Jan 24, 2008
"We use 30 per cent of all the energy ... That isn't bad; that is good. That means we are the richest, strongest people in the world and that we have the highest standard of living in the world. That is why we need so much energy, and may it always be that way." -U.S. president Richard Nixon, November 1973.
Things have changed since Nixon proudly proclaimed America the world's biggest energy guzzler. Or have they?
Since then, the world has woken up to the stark reality of climate change and the role played by human energy consumption.
But this has had surprisingly little impact. Today, George W. Bush - and Stephen Harper - pay lip service to energy conservation, while doing little to actually reduce U.S. and Canadian energy consumption, which remain among the highest per capita in the world.
This is often chalked up to government reluctance to force unpopular changes on the public. We're told that while Canadians are concerned about global warming, they'll balk at paying carbon taxes, as advocated earlier this month by the National Round Table on the Environment and the Economy.
This sounds plausible, but is it really the case? Would carbon taxes be any more unpopular than the GST, which an earlier Conservative government insisted on ramming through, despite overwhelming opposition from Canadians?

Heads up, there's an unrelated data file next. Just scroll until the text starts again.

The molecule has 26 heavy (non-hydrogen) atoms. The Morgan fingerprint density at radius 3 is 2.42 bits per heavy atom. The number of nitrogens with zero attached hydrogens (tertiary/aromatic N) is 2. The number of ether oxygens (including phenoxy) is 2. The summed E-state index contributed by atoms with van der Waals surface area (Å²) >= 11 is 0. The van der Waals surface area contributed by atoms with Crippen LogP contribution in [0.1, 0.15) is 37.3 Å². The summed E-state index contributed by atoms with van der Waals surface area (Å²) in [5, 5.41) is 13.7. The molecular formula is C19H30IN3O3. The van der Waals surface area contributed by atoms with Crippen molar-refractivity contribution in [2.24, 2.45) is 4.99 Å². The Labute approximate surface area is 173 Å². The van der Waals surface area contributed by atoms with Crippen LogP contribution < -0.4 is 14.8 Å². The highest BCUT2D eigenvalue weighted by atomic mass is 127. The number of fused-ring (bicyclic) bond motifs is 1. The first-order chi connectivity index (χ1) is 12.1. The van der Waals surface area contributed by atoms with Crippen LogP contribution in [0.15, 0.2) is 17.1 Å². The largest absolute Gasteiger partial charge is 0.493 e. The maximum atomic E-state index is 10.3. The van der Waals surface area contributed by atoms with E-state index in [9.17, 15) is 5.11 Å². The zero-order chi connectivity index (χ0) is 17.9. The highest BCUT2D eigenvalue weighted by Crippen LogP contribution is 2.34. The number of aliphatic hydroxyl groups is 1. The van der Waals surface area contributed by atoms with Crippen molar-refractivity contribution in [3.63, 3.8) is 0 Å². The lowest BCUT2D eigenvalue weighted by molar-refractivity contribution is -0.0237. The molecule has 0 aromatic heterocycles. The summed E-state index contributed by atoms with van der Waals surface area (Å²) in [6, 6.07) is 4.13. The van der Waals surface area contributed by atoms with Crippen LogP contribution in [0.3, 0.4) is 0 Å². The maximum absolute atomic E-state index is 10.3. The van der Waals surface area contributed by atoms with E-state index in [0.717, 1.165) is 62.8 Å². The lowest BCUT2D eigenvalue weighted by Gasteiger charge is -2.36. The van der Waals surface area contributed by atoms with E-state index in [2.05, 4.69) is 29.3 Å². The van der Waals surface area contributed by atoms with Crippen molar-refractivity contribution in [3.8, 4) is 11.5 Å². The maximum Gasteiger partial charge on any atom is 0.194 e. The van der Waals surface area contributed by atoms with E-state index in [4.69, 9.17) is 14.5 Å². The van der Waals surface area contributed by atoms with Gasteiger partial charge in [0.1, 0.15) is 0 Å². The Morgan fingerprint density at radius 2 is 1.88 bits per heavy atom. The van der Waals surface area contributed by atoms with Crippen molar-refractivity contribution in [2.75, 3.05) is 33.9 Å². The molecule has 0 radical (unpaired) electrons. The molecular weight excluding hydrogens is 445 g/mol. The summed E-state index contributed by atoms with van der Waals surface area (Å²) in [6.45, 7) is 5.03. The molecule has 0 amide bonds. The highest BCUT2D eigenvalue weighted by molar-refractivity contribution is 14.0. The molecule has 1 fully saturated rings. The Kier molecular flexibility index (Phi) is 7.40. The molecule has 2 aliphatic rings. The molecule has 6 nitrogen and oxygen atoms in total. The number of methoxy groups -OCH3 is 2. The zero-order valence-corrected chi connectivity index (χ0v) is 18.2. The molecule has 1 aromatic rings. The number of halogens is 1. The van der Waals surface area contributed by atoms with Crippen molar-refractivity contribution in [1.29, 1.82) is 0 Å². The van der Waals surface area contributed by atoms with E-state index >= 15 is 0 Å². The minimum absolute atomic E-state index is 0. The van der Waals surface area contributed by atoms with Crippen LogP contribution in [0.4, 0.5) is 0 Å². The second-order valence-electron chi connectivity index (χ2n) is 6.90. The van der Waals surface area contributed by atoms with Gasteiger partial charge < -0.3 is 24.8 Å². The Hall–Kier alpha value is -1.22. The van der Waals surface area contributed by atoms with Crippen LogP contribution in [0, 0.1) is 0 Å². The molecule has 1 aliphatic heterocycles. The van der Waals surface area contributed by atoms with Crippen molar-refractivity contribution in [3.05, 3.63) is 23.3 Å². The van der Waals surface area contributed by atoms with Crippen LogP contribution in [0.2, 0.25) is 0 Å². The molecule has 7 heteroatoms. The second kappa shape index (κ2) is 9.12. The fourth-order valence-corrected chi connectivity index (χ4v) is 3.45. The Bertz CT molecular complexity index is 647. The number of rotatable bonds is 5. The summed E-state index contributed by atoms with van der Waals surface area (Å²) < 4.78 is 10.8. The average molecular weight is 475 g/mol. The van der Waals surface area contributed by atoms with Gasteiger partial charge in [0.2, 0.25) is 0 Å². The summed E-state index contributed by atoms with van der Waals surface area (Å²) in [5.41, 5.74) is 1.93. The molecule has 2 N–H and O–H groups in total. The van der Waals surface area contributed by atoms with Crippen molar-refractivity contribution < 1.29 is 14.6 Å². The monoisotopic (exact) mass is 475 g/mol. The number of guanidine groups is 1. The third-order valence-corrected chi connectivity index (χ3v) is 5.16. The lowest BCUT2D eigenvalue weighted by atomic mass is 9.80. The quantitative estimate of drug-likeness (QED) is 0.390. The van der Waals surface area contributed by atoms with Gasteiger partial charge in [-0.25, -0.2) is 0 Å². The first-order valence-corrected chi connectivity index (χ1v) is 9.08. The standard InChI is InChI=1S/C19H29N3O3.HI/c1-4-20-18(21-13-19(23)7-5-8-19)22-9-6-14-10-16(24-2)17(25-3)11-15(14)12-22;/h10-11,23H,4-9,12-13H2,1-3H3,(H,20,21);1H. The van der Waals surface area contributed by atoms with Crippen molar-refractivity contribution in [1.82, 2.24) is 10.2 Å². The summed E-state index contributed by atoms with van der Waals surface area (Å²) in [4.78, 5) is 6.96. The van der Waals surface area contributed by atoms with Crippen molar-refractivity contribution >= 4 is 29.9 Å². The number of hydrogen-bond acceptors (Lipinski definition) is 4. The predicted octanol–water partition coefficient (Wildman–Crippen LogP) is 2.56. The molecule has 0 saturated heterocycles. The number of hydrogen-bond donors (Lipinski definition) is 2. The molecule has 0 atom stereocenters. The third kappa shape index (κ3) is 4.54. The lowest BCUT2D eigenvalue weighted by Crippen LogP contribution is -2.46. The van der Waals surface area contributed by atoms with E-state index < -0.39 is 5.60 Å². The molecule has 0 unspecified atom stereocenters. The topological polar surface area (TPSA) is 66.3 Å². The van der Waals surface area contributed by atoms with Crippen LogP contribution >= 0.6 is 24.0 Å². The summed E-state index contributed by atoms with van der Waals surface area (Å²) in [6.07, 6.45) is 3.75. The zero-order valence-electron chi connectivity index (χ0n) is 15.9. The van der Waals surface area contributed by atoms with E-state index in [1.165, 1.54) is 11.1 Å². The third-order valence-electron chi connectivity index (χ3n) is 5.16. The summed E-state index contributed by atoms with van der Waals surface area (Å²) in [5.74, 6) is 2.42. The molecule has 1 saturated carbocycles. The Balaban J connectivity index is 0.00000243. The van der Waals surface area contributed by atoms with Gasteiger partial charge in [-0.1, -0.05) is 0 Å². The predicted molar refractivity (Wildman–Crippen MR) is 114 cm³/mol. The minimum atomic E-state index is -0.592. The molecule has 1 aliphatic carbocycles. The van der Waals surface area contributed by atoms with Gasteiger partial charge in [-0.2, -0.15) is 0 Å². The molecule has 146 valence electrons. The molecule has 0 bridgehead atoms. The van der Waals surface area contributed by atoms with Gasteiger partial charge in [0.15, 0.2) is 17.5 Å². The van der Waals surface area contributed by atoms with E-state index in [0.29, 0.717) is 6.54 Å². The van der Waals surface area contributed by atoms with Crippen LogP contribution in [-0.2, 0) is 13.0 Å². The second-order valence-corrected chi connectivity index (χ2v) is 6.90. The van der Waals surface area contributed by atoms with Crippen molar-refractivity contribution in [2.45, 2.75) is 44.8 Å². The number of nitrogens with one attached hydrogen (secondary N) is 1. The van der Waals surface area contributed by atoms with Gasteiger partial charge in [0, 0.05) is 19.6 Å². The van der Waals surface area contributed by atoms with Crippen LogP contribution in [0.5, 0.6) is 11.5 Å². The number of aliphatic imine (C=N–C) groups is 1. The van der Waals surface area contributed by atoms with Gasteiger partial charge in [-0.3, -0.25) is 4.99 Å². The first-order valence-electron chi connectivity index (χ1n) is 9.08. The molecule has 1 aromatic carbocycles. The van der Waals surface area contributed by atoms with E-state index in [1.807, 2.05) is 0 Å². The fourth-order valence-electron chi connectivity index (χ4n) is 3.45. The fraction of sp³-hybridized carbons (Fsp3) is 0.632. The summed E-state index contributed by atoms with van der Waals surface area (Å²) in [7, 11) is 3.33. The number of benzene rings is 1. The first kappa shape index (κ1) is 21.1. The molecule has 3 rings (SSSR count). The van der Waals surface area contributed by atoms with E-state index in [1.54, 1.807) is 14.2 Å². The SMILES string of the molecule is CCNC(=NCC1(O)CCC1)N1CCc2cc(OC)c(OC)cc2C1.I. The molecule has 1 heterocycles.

Similarly, the Liberals implemented extremely unpopular cuts to social spending in the 1990s. Today, the Harper government seems determined to continue fighting in Afghanistan - with the support of only 17 per cent of Canadians, according to a Strategic Counsel poll released last week.
Ironically, in the case of climate change, there's little evidence the public would even be resistant. Unlike the GST, cuts to social spending or fighting in Afghanistan - all truly unpopular policies - Canadians actually support the goal of tackling climate change.
It's not even clear that the changes would have to impact the public that negatively.
Auto manufacturers say that tough fuel efficiency requirements would force them to spend more, pushing up car prices by thousands of dollars.
In fact, auto manufacturers are constantly spending large sums on improving engine technology. The question is where they apply these technological advances.
As David Friedman of the Washington-based Union of Concerned Scientists has noted, unless the law demands more fuel efficient cars, manufacturers will squander these technological gains, applying them toward producing ever more powerful engines for ever larger vehicles. "We'll be seeing 18-wheelers that accelerate like racing cars."
Yet Ottawa seems ready to follow the foot-dragging of the Bush administration, which won't require tougher fuel economy until 2020, resisting the more stringent deadlines set by California.
The real resistance seems to be coming not from the public but from powerful interests that have much riding on the maintenance of the energy status quo - most notably oil companies and auto manufacturers.
The public - particularly young people - seems to have grasped that the kind of global piggery celebrated by Richard Nixon is not only inherently ugly but carries the seeds of our own destruction.
But this ultimately involves letting go of a goal that is the very centrepiece of modern capitalism - ever-increasing consumption.
Like the band on the Titanic, some in our political and corporate elites seem determined to go on pumping out the old tunes, even as sea waters rise all around us.
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